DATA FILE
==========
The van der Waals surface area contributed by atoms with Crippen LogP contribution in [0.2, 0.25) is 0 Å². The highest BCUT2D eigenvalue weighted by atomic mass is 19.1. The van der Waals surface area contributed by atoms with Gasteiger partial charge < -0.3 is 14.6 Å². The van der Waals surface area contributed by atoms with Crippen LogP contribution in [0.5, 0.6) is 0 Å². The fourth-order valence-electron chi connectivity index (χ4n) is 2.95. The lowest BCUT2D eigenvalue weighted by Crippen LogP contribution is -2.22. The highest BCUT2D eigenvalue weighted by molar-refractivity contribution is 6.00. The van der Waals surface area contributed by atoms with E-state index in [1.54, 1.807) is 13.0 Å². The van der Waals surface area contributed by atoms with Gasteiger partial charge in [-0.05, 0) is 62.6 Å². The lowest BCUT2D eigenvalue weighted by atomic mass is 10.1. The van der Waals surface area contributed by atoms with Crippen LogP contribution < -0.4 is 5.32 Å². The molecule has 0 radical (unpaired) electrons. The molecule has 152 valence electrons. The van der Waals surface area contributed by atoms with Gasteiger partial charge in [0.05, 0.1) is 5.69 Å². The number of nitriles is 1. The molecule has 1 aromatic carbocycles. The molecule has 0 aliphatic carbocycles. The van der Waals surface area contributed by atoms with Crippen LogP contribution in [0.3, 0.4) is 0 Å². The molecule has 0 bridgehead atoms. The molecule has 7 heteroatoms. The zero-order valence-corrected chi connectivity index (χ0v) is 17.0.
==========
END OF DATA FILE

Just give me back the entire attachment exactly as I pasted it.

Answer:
The van der Waals surface area contributed by atoms with Crippen LogP contribution in [0.2, 0.25) is 0 Å². The highest BCUT2D eigenvalue weighted by atomic mass is 19.1. The van der Waals surface area contributed by atoms with Gasteiger partial charge < -0.3 is 14.6 Å². The van der Waals surface area contributed by atoms with Crippen LogP contribution in [0.5, 0.6) is 0 Å². The fourth-order valence-electron chi connectivity index (χ4n) is 2.95. The lowest BCUT2D eigenvalue weighted by Crippen LogP contribution is -2.22. The highest BCUT2D eigenvalue weighted by molar-refractivity contribution is 6.00. The van der Waals surface area contributed by atoms with E-state index in [1.54, 1.807) is 13.0 Å². The van der Waals surface area contributed by atoms with Gasteiger partial charge in [-0.05, 0) is 62.6 Å². The lowest BCUT2D eigenvalue weighted by atomic mass is 10.1. The van der Waals surface area contributed by atoms with Crippen LogP contribution < -0.4 is 5.32 Å². The molecule has 0 radical (unpaired) electrons. The molecule has 152 valence electrons. The van der Waals surface area contributed by atoms with Gasteiger partial charge in [0.05, 0.1) is 5.69 Å². The number of nitriles is 1. The molecule has 1 aromatic carbocycles. The molecule has 0 aliphatic carbocycles. The van der Waals surface area contributed by atoms with Crippen LogP contribution in [0.3, 0.4) is 0 Å². The molecule has 0 bridgehead atoms. The molecule has 7 heteroatoms. The zero-order valence-corrected chi connectivity index (χ0v) is 17.0.